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Group 2 Kanice Chau (5) Claudia Chow (8) Amy Chu (9) Vanessa Chung (10) Sammi Lai (14)

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Presentation on theme: "Group 2 Kanice Chau (5) Claudia Chow (8) Amy Chu (9) Vanessa Chung (10) Sammi Lai (14)"— Presentation transcript:

1 Group 2 Kanice Chau (5) Claudia Chow (8) Amy Chu (9) Vanessa Chung (10) Sammi Lai (14)

2 ※ Factors contributing to the decolonization of Indonesia in the 20 th century i. Colonial Exploitation ii. The impact of western education

3 A form of regime shift, a changed relationship between the colonial power and the colony A changed power relationship between colonial powers and colonial nationalist movements which arose to assert national self- determination and challenge traditional imperial hegemony. Indonesia e.g. Indonesia Decolonization Level 1 Grant of formal constitutional independence by the departing colonial power. Level 2 The change in government of the new state from bureaucratic- authoritarian government by the colonizing power Level 3 Establishment of a fully independent state freed from economic and cultural dependence on the former colonial power  3 levels of decolonization

4  Richly endowed with natural resources: -European powers fought one another to monopolize trade in the Spice Island of Maluku (an archipelago in Indonesia) due to its abundant resources e.g. rice and spices  Location  Locates on the edge of the Pacific  Capital: Jakarta  Consists of 17,508 islands  5 largest islands : Java, Sumatra, Kalimantan, New Guinea and Sulawesi Palm oil Rice Tea Coffee  An important trade region since the 18 th century Spices Rubber Copper Salt Colonial exploitation!

5 How did colonial exploitation lead to the decolonization of Indonesia in the 20 th century?

6 Background: Economic Interests (e.g. rich in natural resources,such as oil and rubber) The Dutch occupied Indonesia Indonesia became a Dutch colony in the early 17 th century  Stated that each village and higher level community should pay 20% of all of its wealth, including labour, to the colonial masters.  The Javanese must grow products exportable to the European market for the Dutch e.g. coffee, sugar, major cash crops of the time, with tobacco and tea later being added later  The Dutch demanded that one-fifth of all agricultural land be used for these cash crops. In order to produce these exports more efficiently, the Dutch set up large plantations owned by the government, but nominally controlled by the Javanese nobility. 1.Cultivation System  Introduced in 1830, by a new Governor-General, Johannes van den Bosch  An agricultural policy of the government concerning the utilization of Java Objective - forced and controlled cultivation in Java How did the system work ? Johannes van den Bosch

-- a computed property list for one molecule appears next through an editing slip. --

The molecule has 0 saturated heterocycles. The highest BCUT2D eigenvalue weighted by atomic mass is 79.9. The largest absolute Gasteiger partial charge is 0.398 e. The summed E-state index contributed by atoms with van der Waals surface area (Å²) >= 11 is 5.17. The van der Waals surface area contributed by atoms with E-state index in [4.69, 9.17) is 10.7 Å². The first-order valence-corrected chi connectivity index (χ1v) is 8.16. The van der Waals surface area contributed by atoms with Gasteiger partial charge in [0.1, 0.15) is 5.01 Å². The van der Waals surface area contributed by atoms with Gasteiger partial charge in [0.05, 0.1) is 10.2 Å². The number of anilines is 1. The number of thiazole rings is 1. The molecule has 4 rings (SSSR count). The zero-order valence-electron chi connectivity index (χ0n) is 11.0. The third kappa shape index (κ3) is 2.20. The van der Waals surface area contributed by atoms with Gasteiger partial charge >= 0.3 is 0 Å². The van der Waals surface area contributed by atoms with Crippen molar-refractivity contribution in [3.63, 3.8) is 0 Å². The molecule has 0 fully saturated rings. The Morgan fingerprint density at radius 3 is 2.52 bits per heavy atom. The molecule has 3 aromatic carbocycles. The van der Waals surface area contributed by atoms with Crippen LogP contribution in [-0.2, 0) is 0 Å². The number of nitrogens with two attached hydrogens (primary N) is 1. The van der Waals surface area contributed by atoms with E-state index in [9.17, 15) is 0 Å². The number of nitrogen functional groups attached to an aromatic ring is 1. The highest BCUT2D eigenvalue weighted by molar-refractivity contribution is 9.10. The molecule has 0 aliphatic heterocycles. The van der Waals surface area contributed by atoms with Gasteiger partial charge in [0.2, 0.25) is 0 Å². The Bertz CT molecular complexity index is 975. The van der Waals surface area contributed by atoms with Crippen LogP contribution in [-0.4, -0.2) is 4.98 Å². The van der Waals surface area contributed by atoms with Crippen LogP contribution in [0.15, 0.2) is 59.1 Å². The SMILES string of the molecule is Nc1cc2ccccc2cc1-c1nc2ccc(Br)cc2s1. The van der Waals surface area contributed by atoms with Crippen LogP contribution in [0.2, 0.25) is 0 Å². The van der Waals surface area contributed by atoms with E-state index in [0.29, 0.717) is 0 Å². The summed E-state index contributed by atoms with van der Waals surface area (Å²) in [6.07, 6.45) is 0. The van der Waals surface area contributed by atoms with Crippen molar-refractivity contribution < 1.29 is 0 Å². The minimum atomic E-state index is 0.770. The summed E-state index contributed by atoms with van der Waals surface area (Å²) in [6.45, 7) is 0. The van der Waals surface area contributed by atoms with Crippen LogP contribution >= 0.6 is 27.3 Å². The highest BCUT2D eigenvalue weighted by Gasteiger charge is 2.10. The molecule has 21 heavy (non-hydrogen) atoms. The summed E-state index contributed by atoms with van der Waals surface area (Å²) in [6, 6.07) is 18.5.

7  Natives were required to work more than in the previous rice production, and there was more supervision burden  Heavy work burden  Compensation to the workers did not increase with the rising cost of living  Indonesians had to work as forced labour to build canals, railroads and military installations for the Dutch  Falling living standard for most of the Javanese & discontent grew  The Javanese nobility, village chiefs, and colonial overseers, however, made out quite well during this period. They managed to squeeze out the extra land rent and to increase their control over the general populace.  Indonesians suffered further hardship Conclusion: Cultivation System  Indonesians suffered much economic hardship e.g. poverty of Javanese peasants, famine and epidemics in the 1840s  discontent among people  made independence more possible How were the Indonesians being exploited under the Cultivation System?

8  The Dutch established the nascent oil (petroleum) extraction that Indonesians had started already when tin mining was well- developed.  Serious exploitation by the Dutch for natural resources e.g. tin and oil since the mid-20 th century  All rights of mining minerals and oil continued to be given only with the executive orders by the Dutch government. 2.Monopolization of the growing mining industry Conclusion: Mining industry was monopolized by the Dutch government  affected the interests of Indonesians  spread of poverty and discontent  desire for independence Coal Mining Scene

9 Reasons for Japanese invasion of Indonesia -To secure its rich natural resources -To feed Japan's war machine Indonesia under the Japanese Occupation e.g. Indonesian supplied 25% of its oil to Japanese for military purpose